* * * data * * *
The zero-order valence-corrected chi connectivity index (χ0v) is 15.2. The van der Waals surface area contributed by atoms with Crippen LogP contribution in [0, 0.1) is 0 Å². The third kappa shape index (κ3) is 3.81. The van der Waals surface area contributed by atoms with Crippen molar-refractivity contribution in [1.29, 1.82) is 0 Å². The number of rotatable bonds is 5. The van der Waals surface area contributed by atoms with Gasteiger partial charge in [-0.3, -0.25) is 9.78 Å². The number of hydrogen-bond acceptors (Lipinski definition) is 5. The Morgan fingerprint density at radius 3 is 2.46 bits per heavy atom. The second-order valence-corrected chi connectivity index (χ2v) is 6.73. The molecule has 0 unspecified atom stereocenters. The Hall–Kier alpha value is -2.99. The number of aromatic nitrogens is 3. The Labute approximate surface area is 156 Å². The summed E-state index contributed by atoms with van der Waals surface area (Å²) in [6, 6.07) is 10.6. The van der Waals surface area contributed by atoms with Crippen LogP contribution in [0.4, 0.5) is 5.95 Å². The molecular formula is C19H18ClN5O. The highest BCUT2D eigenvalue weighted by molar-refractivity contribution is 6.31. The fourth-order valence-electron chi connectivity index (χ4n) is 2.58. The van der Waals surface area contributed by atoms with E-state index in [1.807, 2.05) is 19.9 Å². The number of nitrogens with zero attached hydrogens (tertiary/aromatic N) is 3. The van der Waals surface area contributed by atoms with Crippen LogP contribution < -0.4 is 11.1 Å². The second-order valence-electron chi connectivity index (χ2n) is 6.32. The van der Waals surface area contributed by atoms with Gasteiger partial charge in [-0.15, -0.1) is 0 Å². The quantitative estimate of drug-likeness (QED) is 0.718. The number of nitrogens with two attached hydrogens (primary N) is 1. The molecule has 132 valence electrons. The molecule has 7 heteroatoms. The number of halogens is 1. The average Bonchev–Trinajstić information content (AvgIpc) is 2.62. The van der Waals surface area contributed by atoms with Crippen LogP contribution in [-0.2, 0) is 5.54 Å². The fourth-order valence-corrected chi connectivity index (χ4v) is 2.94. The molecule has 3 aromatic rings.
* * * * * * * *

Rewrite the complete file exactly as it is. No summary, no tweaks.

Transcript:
The zero-order valence-corrected chi connectivity index (χ0v) is 15.2. The van der Waals surface area contributed by atoms with Crippen LogP contribution in [0, 0.1) is 0 Å². The third kappa shape index (κ3) is 3.81. The van der Waals surface area contributed by atoms with Crippen molar-refractivity contribution in [1.29, 1.82) is 0 Å². The number of rotatable bonds is 5. The van der Waals surface area contributed by atoms with Gasteiger partial charge in [-0.3, -0.25) is 9.78 Å². The number of hydrogen-bond acceptors (Lipinski definition) is 5. The Morgan fingerprint density at radius 3 is 2.46 bits per heavy atom. The second-order valence-corrected chi connectivity index (χ2v) is 6.73. The molecule has 0 unspecified atom stereocenters. The Hall–Kier alpha value is -2.99. The number of aromatic nitrogens is 3. The Labute approximate surface area is 156 Å². The summed E-state index contributed by atoms with van der Waals surface area (Å²) in [6, 6.07) is 10.6. The van der Waals surface area contributed by atoms with Crippen LogP contribution in [0.4, 0.5) is 5.95 Å². The molecular formula is C19H18ClN5O. The highest BCUT2D eigenvalue weighted by molar-refractivity contribution is 6.31. The fourth-order valence-electron chi connectivity index (χ4n) is 2.58. The van der Waals surface area contributed by atoms with E-state index in [1.807, 2.05) is 19.9 Å². The number of nitrogens with zero attached hydrogens (tertiary/aromatic N) is 3. The van der Waals surface area contributed by atoms with Crippen LogP contribution < -0.4 is 11.1 Å². The second-order valence-electron chi connectivity index (χ2n) is 6.32. The van der Waals surface area contributed by atoms with Gasteiger partial charge in [-0.15, -0.1) is 0 Å². The quantitative estimate of drug-likeness (QED) is 0.718. The number of nitrogens with two attached hydrogens (primary N) is 1. The molecule has 132 valence electrons. The molecule has 7 heteroatoms. The number of halogens is 1. The average Bonchev–Trinajstić information content (AvgIpc) is 2.62. The van der Waals surface area contributed by atoms with Crippen LogP contribution in [-0.2, 0) is 5.54 Å². The fourth-order valence-corrected chi connectivity index (χ4v) is 2.94. The molecule has 3 aromatic rings.